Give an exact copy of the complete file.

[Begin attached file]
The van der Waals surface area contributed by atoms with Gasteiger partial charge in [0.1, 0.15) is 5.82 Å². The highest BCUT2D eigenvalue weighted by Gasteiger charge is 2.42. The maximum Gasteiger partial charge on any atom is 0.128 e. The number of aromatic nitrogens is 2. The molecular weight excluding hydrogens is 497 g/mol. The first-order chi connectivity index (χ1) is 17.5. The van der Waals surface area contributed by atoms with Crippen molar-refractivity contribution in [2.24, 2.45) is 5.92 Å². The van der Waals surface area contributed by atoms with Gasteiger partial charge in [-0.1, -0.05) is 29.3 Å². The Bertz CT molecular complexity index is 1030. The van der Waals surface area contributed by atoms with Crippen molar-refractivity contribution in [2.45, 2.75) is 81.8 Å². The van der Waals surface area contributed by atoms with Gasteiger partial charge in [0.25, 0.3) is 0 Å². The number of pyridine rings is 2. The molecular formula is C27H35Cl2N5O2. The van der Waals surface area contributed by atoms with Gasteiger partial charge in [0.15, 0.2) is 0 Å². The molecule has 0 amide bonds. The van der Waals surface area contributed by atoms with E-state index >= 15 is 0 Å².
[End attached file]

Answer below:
The van der Waals surface area contributed by atoms with Gasteiger partial charge in [0.1, 0.15) is 5.82 Å². The highest BCUT2D eigenvalue weighted by Gasteiger charge is 2.42. The maximum Gasteiger partial charge on any atom is 0.128 e. The number of aromatic nitrogens is 2. The molecular weight excluding hydrogens is 497 g/mol. The first-order chi connectivity index (χ1) is 17.5. The van der Waals surface area contributed by atoms with Crippen molar-refractivity contribution in [2.24, 2.45) is 5.92 Å². The van der Waals surface area contributed by atoms with Gasteiger partial charge in [-0.1, -0.05) is 29.3 Å². The Bertz CT molecular complexity index is 1030. The van der Waals surface area contributed by atoms with Crippen molar-refractivity contribution in [2.45, 2.75) is 81.8 Å². The van der Waals surface area contributed by atoms with Gasteiger partial charge in [0.25, 0.3) is 0 Å². The number of pyridine rings is 2. The molecular formula is C27H35Cl2N5O2. The van der Waals surface area contributed by atoms with Gasteiger partial charge in [0.15, 0.2) is 0 Å². The molecule has 0 amide bonds. The van der Waals surface area contributed by atoms with E-state index >= 15 is 0 Å².